A Birthday Party Survival Guide For The Socially Anxious Mom

mom trapped in a ball pit reaching for child's hand

For most moms, a year does not pass without receiving at least a handful of birthday party invitations. Upon receipt of said invitation, the kids virtually swell up with excitement anticipating the big event. And why wouldn’t they? These two-hours of cake-filled playtime chaos is enough to send any kid into a frenzy. But, for the socially anxious mom, a birthday party is THE KISS OF DEATH.

What’s the worst thing you can do to a socially anxious mom who is afraid of talking to people she doesn’t know well? How can you torture the mom who is worried she’ll say the wrong thing? How do you send her “everyone thinks I’m a bad mom” complex into overdrive? Send her to a children’s birthday party, where the only job she has is to make small talk for 120 agonizing minutes.

I am no expert. I’m only a mom – a mom who has been to well over 50 kid’s parties over my course of motherhood experience. From my point of view, there are two strategies for us socially anxious moms to take towards birthday parties.

One strategy I like to call Birthday Party Survival. The second strategy I’ve entitled Birthday Party Victory. Whichever tactic you choose for your next big event, do not beat yourself up. Get your kid to that party, and give yourself a huge pat on the back when it’s over!

two lego figures holding balloons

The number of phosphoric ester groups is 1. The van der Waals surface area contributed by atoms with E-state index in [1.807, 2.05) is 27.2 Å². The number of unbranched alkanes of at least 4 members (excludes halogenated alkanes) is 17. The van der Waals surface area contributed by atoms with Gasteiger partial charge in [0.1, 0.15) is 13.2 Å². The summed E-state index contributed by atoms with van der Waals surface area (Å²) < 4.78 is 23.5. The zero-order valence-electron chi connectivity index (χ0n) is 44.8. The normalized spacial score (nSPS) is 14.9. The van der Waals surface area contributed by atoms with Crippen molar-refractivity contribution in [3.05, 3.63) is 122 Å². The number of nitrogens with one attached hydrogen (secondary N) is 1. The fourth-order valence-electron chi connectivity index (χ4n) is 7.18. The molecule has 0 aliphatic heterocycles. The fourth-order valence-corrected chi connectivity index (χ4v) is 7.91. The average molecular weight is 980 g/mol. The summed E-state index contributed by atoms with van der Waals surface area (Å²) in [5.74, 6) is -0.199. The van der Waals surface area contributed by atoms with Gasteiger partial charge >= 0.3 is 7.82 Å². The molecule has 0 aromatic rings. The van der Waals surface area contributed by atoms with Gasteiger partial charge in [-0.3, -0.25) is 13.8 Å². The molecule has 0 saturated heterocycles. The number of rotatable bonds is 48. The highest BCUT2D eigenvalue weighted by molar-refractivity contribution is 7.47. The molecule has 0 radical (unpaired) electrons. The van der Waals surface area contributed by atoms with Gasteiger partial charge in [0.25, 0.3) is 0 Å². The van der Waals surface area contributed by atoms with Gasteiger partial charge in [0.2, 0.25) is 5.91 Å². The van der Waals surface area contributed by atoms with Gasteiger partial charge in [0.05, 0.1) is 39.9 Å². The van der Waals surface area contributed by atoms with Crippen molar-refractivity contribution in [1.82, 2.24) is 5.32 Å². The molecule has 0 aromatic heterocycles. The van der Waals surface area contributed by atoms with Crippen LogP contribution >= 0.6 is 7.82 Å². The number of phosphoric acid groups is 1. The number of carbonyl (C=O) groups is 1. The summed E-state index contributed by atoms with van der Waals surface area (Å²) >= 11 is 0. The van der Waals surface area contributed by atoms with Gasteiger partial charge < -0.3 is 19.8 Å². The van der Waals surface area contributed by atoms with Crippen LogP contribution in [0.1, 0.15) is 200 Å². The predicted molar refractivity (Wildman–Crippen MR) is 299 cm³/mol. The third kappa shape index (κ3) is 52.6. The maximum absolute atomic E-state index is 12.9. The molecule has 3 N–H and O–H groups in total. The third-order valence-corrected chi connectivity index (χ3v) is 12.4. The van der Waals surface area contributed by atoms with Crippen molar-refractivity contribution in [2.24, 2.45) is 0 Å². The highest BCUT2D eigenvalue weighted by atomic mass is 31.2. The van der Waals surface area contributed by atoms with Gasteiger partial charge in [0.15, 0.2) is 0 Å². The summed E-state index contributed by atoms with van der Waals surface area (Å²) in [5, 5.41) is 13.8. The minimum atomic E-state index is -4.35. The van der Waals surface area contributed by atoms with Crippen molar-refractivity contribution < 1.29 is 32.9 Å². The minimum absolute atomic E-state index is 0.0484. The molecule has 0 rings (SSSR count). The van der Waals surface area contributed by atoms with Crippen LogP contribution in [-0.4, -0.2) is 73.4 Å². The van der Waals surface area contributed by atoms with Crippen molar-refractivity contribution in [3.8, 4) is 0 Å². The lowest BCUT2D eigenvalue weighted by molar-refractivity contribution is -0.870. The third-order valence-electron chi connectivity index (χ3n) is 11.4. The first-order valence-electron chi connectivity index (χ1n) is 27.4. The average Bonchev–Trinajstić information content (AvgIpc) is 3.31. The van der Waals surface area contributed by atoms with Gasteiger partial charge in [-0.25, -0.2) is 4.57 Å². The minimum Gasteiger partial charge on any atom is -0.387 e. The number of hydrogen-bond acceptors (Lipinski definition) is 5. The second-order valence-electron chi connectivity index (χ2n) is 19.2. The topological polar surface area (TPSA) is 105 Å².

Photo by Hello I’m Nik on Unsplash

Strategy A: Birthday Party Survival

Getting yourself out your door and into the birthday party is a major first step. Now it’s time to emotionally survive so your child can have a joyful experience spending the day with their friends.

The survival strategy is all about distraction and movement. Stay in one place too long and you might find yourself in full freakout mode. As you open the door, prepare for a barrage of people, kids, and noise. Approach with your game face on and get ready to implement your tactics.

Tactic 1: The Bathroom Break

So you’ve got your permasmile on your face and you’re feeling pretty good that you haven’t made a complete ass out of yourself yet. Two warm and friendly moms have engaged you with conversation for the last 15 minutes and you feel you did alright as a participant. Kudos to you! Not bad for a socially anxious mom, right?

As soon as they leave, however, you begin hyperanalyzing every little thing you have said, trying to suppress the distinct feeling they don’t like you afterall. While you’re transfixed by your inner struggle, another mom you kind of sort of know approaches. You’re not ready! You don’t know what to say. Your face gets hot… your chest constricts.

It’s time to find the bathroom right now. Phew, that was close! Once you’re in the “safe zone” take advantage of that little five-minute sliver of isolation and do some deep breathing. Take a moment to find your happy place, so you can work up the courage and get back out there for round two.

Tactic 2: What The Kids Are Doing Is Intensely Interesting